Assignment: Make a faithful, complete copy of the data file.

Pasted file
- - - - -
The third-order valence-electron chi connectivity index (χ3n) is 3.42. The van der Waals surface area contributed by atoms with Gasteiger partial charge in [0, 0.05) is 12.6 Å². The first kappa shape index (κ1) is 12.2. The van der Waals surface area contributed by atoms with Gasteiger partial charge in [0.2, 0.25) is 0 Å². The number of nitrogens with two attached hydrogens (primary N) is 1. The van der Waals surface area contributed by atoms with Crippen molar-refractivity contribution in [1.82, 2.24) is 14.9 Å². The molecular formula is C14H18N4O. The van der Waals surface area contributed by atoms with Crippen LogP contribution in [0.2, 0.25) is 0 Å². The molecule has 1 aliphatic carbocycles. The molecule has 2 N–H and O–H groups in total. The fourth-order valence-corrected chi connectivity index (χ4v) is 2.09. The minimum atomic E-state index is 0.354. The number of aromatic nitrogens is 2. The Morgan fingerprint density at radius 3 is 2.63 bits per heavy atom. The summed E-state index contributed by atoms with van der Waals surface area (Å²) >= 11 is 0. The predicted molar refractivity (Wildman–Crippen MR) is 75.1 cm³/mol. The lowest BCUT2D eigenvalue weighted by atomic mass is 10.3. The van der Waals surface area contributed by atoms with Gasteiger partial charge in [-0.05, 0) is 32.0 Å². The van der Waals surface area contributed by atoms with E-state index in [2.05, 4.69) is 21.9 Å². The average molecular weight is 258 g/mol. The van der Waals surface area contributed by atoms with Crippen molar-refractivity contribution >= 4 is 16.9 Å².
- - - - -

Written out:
The third-order valence-electron chi connectivity index (χ3n) is 3.42. The van der Waals surface area contributed by atoms with Gasteiger partial charge in [0, 0.05) is 12.6 Å². The first kappa shape index (κ1) is 12.2. The van der Waals surface area contributed by atoms with Gasteiger partial charge in [0.2, 0.25) is 0 Å². The number of nitrogens with two attached hydrogens (primary N) is 1. The van der Waals surface area contributed by atoms with Crippen molar-refractivity contribution in [1.82, 2.24) is 14.9 Å². The molecular formula is C14H18N4O. The van der Waals surface area contributed by atoms with Crippen LogP contribution in [0.2, 0.25) is 0 Å². The molecule has 1 aliphatic carbocycles. The molecule has 2 N–H and O–H groups in total. The fourth-order valence-corrected chi connectivity index (χ4v) is 2.09. The minimum atomic E-state index is 0.354. The number of aromatic nitrogens is 2. The Morgan fingerprint density at radius 3 is 2.63 bits per heavy atom. The summed E-state index contributed by atoms with van der Waals surface area (Å²) >= 11 is 0. The predicted molar refractivity (Wildman–Crippen MR) is 75.1 cm³/mol. The lowest BCUT2D eigenvalue weighted by atomic mass is 10.3. The van der Waals surface area contributed by atoms with Gasteiger partial charge in [-0.05, 0) is 32.0 Å². The van der Waals surface area contributed by atoms with E-state index in [2.05, 4.69) is 21.9 Å². The average molecular weight is 258 g/mol. The van der Waals surface area contributed by atoms with Crippen molar-refractivity contribution >= 4 is 16.9 Å².